Monday, April 22, 2024

The Apple Jonathan

Stephen Hackett (Hacker News):

Those four machines are well known, but there was a fifth possibility in the mix, named the Jonathan. In his book Inventing the Future, John Buck writes about the concept, which was led by Apple engineer Jonathan Fitch starting in the fall of 1984.

This concept envisioned a computer that would expand with the needs of the user, through the use of modular components:

Buck also writes:

It was a consumer model computer that came with pre-installed operations as well as a base-level I/O, and it could be upgraded during/or after purchase to business-centric specifications using a unique set of plug- and-play modules. Customers would be able to add a series of book-sized modules (for software and hardware options) that clicked into a slender docking station sitting under the monitor, that itself looked like a bookshelf. The individual software modules, for the prototype, contained the O/Ss for Apple II, Mac, UNIX, or DOS, while the hardware options were DSP, Ethernet, GenLock (for video), extra RAM, mass storage, or a power supply (for different regions). There were no cables.

Fitch believed that the machine’s literal backbone design could become the backbone of Apple’s future sales strategy. An ever-expandable computer that could cover multiple markets without Apple needing to make multiple devices.

Nicola D’Agostino:

After eight months of development, a Jonathan mockup was finally unveiled to the Apple Executive staff in June 1985.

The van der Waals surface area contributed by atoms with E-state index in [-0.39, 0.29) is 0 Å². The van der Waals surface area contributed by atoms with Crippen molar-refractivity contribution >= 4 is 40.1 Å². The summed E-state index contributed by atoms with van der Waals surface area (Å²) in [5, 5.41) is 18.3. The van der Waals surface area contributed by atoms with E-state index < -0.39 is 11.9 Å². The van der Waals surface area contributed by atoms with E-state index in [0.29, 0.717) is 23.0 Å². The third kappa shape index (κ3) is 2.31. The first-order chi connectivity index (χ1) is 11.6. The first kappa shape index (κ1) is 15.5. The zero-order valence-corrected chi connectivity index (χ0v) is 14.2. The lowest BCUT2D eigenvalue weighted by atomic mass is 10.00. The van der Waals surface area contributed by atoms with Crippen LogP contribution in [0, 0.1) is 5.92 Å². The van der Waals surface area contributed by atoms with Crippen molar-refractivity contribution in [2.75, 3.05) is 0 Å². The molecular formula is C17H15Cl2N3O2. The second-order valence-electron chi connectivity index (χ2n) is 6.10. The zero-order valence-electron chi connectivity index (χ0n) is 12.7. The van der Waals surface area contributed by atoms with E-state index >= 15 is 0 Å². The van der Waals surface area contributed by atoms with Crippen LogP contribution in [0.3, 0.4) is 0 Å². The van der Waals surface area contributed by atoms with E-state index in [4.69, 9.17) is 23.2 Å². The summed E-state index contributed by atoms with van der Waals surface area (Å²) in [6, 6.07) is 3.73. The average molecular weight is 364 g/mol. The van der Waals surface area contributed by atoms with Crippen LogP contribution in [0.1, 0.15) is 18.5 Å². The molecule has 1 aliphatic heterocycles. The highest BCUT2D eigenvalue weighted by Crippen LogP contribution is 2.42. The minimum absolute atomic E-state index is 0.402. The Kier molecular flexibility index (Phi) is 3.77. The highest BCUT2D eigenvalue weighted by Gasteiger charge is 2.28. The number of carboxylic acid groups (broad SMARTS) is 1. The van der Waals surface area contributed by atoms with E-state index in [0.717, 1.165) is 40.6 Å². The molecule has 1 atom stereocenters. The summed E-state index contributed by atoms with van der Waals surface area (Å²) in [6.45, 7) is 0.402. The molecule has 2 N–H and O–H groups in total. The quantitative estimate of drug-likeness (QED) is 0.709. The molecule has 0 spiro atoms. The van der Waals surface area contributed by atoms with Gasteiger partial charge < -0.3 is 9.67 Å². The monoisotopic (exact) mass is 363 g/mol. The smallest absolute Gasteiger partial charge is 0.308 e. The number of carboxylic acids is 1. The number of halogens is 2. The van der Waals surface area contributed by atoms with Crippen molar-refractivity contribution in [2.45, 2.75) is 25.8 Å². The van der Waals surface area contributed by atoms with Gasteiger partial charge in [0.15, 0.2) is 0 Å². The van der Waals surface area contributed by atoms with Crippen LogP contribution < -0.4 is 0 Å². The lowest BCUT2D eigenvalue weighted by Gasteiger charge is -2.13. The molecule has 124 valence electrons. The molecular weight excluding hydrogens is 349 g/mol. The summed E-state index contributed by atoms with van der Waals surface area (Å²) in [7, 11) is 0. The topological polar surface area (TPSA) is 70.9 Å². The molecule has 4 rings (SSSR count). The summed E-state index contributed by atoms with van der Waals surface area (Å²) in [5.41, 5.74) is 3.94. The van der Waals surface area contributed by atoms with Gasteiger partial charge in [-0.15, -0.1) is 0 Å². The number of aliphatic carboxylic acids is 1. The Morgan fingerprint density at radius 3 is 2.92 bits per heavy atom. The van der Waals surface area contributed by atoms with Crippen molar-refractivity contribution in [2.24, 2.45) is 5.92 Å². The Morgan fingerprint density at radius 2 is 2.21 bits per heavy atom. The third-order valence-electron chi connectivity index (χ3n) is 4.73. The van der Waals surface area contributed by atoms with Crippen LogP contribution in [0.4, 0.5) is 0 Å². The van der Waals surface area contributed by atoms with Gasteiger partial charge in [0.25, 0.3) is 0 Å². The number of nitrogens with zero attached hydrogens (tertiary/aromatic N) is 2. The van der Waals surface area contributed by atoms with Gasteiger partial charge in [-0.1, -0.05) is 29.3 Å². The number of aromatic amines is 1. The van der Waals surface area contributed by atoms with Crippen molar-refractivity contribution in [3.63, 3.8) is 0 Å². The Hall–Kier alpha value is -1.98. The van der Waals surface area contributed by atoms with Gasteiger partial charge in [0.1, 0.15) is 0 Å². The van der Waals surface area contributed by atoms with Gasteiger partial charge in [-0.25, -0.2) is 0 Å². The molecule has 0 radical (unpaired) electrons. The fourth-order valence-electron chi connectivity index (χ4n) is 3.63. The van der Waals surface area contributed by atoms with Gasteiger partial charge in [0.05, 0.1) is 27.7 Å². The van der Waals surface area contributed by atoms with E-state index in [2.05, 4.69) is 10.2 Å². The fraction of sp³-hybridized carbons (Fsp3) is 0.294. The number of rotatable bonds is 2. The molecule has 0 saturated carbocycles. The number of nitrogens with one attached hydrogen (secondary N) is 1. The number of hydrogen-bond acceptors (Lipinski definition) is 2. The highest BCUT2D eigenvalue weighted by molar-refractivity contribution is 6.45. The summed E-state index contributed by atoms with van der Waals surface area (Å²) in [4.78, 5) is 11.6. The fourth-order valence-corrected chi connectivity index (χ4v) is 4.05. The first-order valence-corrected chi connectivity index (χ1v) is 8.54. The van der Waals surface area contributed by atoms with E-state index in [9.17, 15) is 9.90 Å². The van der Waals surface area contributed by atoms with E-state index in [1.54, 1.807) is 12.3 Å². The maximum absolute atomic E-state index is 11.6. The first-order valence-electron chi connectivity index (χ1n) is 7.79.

The Executives’ first reaction was of astonishment. The design’s militaristic look with smooth surfaces, sharp corners, vertical ribs around the base and the use of a dramatic black color with white product graphics was unlike anything done before at Apple.

The Jonathan concept was deemed too advanced and risky. Jean-Louis Gassée, who at the time was Apple’s VP of Product Development, observed that they would have to sell two or three Jonathans to equal the profit of a single Macintosh II.

Both posts have some great photos and renders.

1 Comment RSS · Twitter · Mastodon

So this is absolutely fascinating and the reported reason for killing the product was strange, but I'm not sure how feasible it would be to get it working anyway. The Macs with Apple II or DOS cards certainly weren't very inexpensive once you got everything going. I'm curious how the backbone would work and interface with all the "books", wouldn't you need a fast data bus for all these things to interact?

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